Neuroscience

BRAINYAC: The Zuckerman Institute’s Brain Research Apprenticeships in New York at Columbia

Elizabeth Hillman, associate professor of biomedical engineering, leads a team that is developing new imaging methods for the living brain.

Thomas Jessell, PhD, the Claire Tow Professor of Motor Neuron Disorders in the Departments of Neuroscience and of Biochemistry and Molecular Biophysics at Columbia University, is the recipient of the 2014 Neuroscience Prize of The Gruber Foundation.

Columbia campus

Three Columbia professors have been named members of the National Academy of Sciences (NAS). Election to NAS, in recognition of "distinguished and continuing achievements in original research," is considered one of the highest honors a scientist or engineer can receive.

Neuroscience at Columbia

Laurence Abbott, PhD, the William Bloor Professor of Neuroscience, was elected to the National Academy of Sciences in recognition of his distinguished and continuing achievements in original research.

Merkel cells (pink) and neurons (blue)—located just beneath the surface of the skin—create our ability to feel fine details and textures. Photo: Kara Marshall.

Touch is the last frontier of sensory neuroscience. Until now, almost nothing has been known about the cells and molecules responsible for initiating our sense of touch.

School students arrived at the New York State Psychiatric Institute’s Kolb Annex on the Columbia University Medical Center campus March 12 to participate in the annual Community Brain Expo, cosponsored by the Mortimer B. Zuckerman Mind Brain Behavior Institute at Columbia University.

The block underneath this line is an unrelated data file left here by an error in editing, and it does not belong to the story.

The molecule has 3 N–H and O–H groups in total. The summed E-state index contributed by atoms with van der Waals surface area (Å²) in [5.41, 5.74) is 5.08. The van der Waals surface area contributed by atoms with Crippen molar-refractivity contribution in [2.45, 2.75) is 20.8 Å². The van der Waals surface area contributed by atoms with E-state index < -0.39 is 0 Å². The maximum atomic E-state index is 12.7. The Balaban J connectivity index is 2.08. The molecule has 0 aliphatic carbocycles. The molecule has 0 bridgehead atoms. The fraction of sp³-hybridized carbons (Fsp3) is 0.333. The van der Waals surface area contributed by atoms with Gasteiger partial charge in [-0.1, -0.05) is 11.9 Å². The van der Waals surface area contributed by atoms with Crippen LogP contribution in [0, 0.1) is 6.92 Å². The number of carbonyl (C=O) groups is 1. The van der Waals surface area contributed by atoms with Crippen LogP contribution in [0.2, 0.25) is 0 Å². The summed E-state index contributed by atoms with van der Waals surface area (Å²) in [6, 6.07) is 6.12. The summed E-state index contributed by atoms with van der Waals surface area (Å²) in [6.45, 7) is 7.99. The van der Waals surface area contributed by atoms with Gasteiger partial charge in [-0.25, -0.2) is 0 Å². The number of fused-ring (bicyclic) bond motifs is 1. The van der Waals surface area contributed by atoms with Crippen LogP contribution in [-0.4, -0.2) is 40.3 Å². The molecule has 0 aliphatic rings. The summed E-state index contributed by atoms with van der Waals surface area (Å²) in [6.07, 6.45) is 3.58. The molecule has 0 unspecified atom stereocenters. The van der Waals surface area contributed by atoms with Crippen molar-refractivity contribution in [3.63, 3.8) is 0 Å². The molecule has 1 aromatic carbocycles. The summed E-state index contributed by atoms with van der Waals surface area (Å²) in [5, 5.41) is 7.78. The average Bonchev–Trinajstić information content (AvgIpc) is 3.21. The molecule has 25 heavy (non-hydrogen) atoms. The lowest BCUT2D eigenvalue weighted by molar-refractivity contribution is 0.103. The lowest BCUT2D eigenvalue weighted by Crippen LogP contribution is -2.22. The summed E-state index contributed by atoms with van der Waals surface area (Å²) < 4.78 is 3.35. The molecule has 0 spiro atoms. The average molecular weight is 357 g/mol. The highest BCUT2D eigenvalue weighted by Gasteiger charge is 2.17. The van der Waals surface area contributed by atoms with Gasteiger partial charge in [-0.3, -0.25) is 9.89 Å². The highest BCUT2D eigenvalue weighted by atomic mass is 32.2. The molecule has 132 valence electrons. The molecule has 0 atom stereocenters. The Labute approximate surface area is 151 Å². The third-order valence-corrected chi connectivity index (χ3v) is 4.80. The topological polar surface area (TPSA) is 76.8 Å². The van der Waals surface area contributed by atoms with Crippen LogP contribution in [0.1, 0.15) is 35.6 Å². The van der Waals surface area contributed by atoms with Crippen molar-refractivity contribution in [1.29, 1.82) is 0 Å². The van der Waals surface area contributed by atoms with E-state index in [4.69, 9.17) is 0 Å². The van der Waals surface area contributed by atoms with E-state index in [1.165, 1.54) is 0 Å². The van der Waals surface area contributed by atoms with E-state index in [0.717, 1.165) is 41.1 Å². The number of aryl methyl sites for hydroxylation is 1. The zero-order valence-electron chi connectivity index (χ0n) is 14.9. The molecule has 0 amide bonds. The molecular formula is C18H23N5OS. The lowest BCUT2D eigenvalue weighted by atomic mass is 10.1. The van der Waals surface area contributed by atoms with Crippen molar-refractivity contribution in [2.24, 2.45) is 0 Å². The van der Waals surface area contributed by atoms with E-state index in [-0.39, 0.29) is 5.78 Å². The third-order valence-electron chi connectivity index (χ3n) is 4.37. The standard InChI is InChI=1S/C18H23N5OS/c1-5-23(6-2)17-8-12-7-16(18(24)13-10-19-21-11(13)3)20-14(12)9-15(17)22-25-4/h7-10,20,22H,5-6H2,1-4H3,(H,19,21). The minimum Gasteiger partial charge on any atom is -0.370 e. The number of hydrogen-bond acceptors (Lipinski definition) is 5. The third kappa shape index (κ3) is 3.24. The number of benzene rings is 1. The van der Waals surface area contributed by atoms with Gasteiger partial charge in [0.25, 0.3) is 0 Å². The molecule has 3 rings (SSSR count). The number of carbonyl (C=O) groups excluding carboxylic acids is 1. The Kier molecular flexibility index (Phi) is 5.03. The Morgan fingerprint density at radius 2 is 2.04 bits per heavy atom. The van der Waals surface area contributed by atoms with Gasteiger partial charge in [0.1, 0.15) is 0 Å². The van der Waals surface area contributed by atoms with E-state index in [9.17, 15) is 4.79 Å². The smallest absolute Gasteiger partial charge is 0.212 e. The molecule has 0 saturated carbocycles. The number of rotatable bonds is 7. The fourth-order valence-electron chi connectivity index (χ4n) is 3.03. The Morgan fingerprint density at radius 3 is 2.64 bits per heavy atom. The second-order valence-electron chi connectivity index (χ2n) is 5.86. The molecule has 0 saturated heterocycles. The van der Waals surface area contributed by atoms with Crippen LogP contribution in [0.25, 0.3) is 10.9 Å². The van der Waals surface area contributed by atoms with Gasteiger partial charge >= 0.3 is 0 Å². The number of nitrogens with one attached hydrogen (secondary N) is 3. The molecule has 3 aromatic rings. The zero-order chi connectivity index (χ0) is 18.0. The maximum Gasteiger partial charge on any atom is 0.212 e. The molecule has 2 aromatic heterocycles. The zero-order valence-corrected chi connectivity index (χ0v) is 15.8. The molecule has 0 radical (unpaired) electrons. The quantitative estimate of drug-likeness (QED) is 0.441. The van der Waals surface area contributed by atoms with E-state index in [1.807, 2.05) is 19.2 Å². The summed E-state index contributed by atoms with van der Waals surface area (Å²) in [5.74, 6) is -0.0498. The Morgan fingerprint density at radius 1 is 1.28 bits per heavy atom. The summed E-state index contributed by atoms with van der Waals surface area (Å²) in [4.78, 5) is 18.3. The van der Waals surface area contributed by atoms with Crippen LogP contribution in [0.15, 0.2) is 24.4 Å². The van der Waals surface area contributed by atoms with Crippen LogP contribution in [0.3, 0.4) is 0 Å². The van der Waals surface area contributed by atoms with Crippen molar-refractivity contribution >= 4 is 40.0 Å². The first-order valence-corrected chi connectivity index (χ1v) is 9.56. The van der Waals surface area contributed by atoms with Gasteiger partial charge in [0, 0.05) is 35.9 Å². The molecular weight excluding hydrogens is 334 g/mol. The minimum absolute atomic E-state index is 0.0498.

School students arrived at the New York State Psychiatric Institute’s Kolb Annex on the Columbia University Medical Center campus March 12 to participate in the annual Community Brain Expo, cosponsored by the Mortimer B. Zuckerman Mind Brain Behavior Institute at Columbia University.

Ask Thomas Jessell why he has dedicated his career to understanding the neurobiology of movement, and he puts it in simple terms: “Movement is the overt expression of all behaviors—without movement, intent and desire can be planned and felt but never realized.” Whether it’s the pumping hea

Ask Thomas Jessell why he has dedicated his career to understanding the neurobiology of movement, and he puts it in simple terms: “Movement is the overt expression of all behaviors—without movement, intent and desire can be planned and felt but never realized.” Whether it’s the pumping hea

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